Measles

Highly infectious virus spread by droplets; causes fever, cough and rash.

Effects of the disease

One in 15 children with measles develops pneumonia and one in 1,000 develops encephalitis (brain inflammation).

For every 10 children who develop encephalitis, one dies and up to four have permanent brain damage. About one in 100,000 develops brain degeneration, which is always fatal.

How to immunise and when

The combination measles, mumps and rubella (MMR) vaccine provides protection against Measles and is given at 12 months of age. The combination measles, mumps, rubella and varicella (MMRV) vaccine is given at 18 months of age.

While the vaccine should not be given to pregnant women, it is safe to vaccinate children who are in contact with pregnant women.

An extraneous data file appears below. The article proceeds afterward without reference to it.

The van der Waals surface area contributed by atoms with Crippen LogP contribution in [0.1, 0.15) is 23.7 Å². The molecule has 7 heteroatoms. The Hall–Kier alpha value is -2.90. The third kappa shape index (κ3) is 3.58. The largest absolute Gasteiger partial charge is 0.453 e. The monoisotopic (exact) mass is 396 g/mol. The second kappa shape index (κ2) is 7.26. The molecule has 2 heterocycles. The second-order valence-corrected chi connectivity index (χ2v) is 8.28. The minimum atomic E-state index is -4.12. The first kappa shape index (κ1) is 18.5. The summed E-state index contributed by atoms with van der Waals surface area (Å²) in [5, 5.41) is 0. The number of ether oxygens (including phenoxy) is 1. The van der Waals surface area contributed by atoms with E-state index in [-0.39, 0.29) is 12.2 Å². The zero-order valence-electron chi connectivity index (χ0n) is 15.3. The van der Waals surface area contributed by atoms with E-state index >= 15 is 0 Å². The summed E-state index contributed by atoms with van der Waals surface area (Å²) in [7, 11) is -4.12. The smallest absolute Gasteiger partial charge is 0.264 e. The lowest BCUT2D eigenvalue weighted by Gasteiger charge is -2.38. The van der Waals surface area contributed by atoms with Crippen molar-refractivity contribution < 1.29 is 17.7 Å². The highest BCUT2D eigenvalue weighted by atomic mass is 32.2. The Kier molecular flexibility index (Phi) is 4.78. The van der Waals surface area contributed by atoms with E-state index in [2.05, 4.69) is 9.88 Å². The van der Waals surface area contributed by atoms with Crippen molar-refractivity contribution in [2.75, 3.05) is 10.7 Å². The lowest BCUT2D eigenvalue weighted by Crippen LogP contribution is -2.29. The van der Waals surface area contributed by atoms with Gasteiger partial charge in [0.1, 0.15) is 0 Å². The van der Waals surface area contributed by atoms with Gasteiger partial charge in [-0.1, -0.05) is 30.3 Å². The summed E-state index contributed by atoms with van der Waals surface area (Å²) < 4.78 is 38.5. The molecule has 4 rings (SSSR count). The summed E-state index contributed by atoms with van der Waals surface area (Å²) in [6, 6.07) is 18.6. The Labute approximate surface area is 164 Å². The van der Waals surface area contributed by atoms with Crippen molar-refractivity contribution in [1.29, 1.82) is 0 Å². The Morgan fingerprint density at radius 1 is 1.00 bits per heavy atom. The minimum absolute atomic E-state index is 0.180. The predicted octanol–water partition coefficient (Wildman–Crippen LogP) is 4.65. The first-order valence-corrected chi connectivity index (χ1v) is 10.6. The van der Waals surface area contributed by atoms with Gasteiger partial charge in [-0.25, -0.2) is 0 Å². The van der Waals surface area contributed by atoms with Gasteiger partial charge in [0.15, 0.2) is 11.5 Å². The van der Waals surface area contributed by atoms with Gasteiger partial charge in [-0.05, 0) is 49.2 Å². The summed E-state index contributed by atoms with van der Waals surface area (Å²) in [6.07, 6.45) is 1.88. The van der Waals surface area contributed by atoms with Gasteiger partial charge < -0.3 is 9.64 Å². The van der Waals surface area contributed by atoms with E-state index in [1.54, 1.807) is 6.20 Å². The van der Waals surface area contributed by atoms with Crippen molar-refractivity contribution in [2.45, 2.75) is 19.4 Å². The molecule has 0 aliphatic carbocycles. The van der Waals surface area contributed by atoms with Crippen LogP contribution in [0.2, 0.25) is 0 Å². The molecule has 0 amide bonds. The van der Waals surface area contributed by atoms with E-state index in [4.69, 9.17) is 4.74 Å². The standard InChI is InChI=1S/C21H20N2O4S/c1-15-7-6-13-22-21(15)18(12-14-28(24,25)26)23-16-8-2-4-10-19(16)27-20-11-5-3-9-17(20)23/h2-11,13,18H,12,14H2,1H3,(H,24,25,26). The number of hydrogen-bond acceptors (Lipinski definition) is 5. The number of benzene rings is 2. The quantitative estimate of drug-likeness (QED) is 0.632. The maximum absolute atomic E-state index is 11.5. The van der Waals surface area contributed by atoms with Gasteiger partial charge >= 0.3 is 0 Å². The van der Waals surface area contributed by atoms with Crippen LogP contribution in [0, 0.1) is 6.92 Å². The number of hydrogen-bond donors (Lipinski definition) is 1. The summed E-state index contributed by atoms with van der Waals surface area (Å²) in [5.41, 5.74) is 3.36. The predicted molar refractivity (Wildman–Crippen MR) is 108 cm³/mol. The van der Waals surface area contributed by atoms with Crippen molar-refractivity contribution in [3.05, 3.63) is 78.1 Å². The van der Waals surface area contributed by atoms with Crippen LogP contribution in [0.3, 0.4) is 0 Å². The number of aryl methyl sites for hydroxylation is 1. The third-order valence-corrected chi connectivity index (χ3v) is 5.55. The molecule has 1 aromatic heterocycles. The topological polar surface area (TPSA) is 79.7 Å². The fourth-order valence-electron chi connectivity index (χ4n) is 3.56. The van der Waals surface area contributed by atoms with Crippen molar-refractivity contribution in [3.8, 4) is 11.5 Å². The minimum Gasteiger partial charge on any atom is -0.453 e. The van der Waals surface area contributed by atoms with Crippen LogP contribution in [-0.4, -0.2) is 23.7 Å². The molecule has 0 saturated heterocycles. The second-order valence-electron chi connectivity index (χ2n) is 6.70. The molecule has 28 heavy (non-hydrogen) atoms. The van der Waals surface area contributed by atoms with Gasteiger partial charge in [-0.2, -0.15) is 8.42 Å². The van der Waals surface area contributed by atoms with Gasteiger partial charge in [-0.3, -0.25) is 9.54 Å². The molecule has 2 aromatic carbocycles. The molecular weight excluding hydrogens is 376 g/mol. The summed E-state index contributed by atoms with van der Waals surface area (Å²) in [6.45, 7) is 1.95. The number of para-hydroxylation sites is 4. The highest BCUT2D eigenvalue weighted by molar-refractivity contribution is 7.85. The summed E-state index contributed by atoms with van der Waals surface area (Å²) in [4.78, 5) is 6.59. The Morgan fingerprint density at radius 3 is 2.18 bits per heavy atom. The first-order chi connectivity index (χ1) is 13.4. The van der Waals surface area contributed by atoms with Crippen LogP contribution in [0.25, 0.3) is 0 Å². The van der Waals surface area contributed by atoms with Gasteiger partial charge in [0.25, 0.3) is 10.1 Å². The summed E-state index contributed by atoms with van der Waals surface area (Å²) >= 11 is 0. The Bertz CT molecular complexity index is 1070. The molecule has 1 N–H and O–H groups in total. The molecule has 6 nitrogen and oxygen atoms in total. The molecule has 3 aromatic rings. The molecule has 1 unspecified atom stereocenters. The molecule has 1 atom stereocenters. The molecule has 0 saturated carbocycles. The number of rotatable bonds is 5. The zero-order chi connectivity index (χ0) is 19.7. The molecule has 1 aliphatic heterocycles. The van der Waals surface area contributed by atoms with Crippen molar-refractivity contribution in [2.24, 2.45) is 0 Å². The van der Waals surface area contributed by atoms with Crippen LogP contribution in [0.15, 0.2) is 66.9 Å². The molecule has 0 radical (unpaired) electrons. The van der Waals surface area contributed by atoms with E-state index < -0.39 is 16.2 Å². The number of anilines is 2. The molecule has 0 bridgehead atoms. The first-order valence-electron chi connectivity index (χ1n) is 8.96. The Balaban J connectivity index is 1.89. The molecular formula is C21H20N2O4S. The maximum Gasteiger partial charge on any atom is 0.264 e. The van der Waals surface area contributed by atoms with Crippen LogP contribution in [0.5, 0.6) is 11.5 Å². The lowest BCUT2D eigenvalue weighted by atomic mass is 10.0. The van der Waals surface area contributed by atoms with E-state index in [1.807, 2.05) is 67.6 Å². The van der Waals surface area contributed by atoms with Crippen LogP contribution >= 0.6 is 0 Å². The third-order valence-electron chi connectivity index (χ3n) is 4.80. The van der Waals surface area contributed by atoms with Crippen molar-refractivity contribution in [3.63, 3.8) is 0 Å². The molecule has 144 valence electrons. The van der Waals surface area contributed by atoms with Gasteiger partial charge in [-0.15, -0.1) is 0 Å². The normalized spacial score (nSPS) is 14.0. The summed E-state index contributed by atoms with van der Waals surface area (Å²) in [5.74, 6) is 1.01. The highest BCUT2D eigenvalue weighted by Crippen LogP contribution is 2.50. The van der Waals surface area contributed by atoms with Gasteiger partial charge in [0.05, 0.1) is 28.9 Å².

Side effects of immunisation

The most common reaction is feeling unwell and having a low grade fever, possibly with a rash, occurring 7-10 days after immunisation and lasting approximately two to three days.

More serious reactions are rare. Thrombocytopenia (bleeding or bruising) is very rarely associated with the measles, mumps, rubella vaccine, occurring in three to five per 100 000 doses of vaccine administered.

If you have any concerns about side effects of vaccines, talk to your doctor or nurse.

Page last updated: 10 Aug 2017